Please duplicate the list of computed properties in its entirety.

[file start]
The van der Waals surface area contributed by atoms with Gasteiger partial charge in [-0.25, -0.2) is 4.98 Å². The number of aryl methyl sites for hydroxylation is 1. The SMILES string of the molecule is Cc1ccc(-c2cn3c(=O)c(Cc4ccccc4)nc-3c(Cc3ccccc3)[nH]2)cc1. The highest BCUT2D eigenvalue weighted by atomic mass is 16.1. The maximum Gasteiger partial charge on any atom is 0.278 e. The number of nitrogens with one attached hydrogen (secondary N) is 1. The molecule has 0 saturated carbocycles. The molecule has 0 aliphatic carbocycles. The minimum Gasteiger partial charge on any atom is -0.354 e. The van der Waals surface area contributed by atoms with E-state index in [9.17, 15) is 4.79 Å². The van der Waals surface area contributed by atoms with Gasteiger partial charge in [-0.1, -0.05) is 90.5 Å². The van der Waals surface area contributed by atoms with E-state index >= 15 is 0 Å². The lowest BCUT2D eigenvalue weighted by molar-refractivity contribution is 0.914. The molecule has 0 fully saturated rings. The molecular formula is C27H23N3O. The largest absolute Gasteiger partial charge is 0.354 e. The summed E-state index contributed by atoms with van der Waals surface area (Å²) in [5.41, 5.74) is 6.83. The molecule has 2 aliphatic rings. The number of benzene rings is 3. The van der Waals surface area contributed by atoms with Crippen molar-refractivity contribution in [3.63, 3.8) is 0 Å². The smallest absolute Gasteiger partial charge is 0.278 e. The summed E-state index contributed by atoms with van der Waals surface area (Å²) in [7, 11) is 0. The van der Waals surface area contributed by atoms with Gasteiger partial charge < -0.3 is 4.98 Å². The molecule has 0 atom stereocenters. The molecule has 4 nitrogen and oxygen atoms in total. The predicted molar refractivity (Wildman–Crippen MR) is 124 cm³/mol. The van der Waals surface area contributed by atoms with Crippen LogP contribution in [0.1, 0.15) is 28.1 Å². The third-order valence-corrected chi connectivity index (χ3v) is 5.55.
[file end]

The van der Waals surface area contributed by atoms with Gasteiger partial charge in [-0.25, -0.2) is 4.98 Å². The number of aryl methyl sites for hydroxylation is 1. The SMILES string of the molecule is Cc1ccc(-c2cn3c(=O)c(Cc4ccccc4)nc-3c(Cc3ccccc3)[nH]2)cc1. The highest BCUT2D eigenvalue weighted by atomic mass is 16.1. The maximum Gasteiger partial charge on any atom is 0.278 e. The number of nitrogens with one attached hydrogen (secondary N) is 1. The molecule has 0 saturated carbocycles. The molecule has 0 aliphatic carbocycles. The minimum Gasteiger partial charge on any atom is -0.354 e. The van der Waals surface area contributed by atoms with E-state index in [9.17, 15) is 4.79 Å². The van der Waals surface area contributed by atoms with Gasteiger partial charge in [-0.1, -0.05) is 90.5 Å². The van der Waals surface area contributed by atoms with E-state index >= 15 is 0 Å². The lowest BCUT2D eigenvalue weighted by molar-refractivity contribution is 0.914. The molecule has 0 fully saturated rings. The molecular formula is C27H23N3O. The largest absolute Gasteiger partial charge is 0.354 e. The summed E-state index contributed by atoms with van der Waals surface area (Å²) in [5.41, 5.74) is 6.83. The molecule has 2 aliphatic rings. The number of benzene rings is 3. The van der Waals surface area contributed by atoms with Crippen molar-refractivity contribution in [3.63, 3.8) is 0 Å². The smallest absolute Gasteiger partial charge is 0.278 e. The summed E-state index contributed by atoms with van der Waals surface area (Å²) in [7, 11) is 0. The van der Waals surface area contributed by atoms with Gasteiger partial charge < -0.3 is 4.98 Å². The molecule has 0 atom stereocenters. The molecule has 4 nitrogen and oxygen atoms in total. The predicted molar refractivity (Wildman–Crippen MR) is 124 cm³/mol. The van der Waals surface area contributed by atoms with Crippen LogP contribution in [0.1, 0.15) is 28.1 Å². The third-order valence-corrected chi connectivity index (χ3v) is 5.55.